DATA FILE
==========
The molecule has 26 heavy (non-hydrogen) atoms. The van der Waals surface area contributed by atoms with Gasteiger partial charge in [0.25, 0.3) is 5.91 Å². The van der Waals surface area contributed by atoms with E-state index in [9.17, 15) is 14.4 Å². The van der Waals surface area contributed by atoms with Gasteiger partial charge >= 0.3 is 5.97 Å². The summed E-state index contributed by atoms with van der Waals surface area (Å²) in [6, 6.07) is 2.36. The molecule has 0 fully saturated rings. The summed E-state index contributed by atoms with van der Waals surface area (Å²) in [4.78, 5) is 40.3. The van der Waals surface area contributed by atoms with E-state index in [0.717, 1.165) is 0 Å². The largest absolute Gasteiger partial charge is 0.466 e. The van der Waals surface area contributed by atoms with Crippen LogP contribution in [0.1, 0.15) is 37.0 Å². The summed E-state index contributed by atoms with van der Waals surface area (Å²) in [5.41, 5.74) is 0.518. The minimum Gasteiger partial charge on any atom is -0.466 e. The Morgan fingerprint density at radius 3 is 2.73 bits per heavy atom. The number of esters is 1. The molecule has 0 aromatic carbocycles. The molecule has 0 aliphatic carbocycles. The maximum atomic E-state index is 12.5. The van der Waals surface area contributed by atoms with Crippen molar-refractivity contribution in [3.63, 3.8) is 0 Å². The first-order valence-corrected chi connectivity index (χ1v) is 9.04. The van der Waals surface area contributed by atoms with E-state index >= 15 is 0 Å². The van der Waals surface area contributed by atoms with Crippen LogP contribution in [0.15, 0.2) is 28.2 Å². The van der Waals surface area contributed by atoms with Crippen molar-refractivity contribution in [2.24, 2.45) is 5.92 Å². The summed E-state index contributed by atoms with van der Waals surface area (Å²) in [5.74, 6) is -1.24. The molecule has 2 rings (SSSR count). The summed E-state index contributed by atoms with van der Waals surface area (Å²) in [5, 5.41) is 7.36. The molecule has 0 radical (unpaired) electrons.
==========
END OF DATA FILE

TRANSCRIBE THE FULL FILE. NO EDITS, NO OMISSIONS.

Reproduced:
The molecule has 26 heavy (non-hydrogen) atoms. The van der Waals surface area contributed by atoms with Gasteiger partial charge in [0.25, 0.3) is 5.91 Å². The van der Waals surface area contributed by atoms with E-state index in [9.17, 15) is 14.4 Å². The van der Waals surface area contributed by atoms with Gasteiger partial charge >= 0.3 is 5.97 Å². The summed E-state index contributed by atoms with van der Waals surface area (Å²) in [6, 6.07) is 2.36. The molecule has 0 fully saturated rings. The summed E-state index contributed by atoms with van der Waals surface area (Å²) in [4.78, 5) is 40.3. The van der Waals surface area contributed by atoms with E-state index in [0.717, 1.165) is 0 Å². The largest absolute Gasteiger partial charge is 0.466 e. The van der Waals surface area contributed by atoms with Crippen LogP contribution in [0.1, 0.15) is 37.0 Å². The summed E-state index contributed by atoms with van der Waals surface area (Å²) in [5.41, 5.74) is 0.518. The minimum Gasteiger partial charge on any atom is -0.466 e. The Morgan fingerprint density at radius 3 is 2.73 bits per heavy atom. The number of esters is 1. The molecule has 0 aromatic carbocycles. The molecule has 0 aliphatic carbocycles. The maximum atomic E-state index is 12.5. The van der Waals surface area contributed by atoms with Crippen molar-refractivity contribution in [3.63, 3.8) is 0 Å². The first-order valence-corrected chi connectivity index (χ1v) is 9.04. The van der Waals surface area contributed by atoms with E-state index >= 15 is 0 Å². The van der Waals surface area contributed by atoms with Crippen LogP contribution in [0.15, 0.2) is 28.2 Å². The van der Waals surface area contributed by atoms with Crippen molar-refractivity contribution in [2.24, 2.45) is 5.92 Å². The summed E-state index contributed by atoms with van der Waals surface area (Å²) in [5.74, 6) is -1.24. The molecule has 2 rings (SSSR count). The summed E-state index contributed by atoms with van der Waals surface area (Å²) in [5, 5.41) is 7.36. The molecule has 0 radical (unpaired) electrons.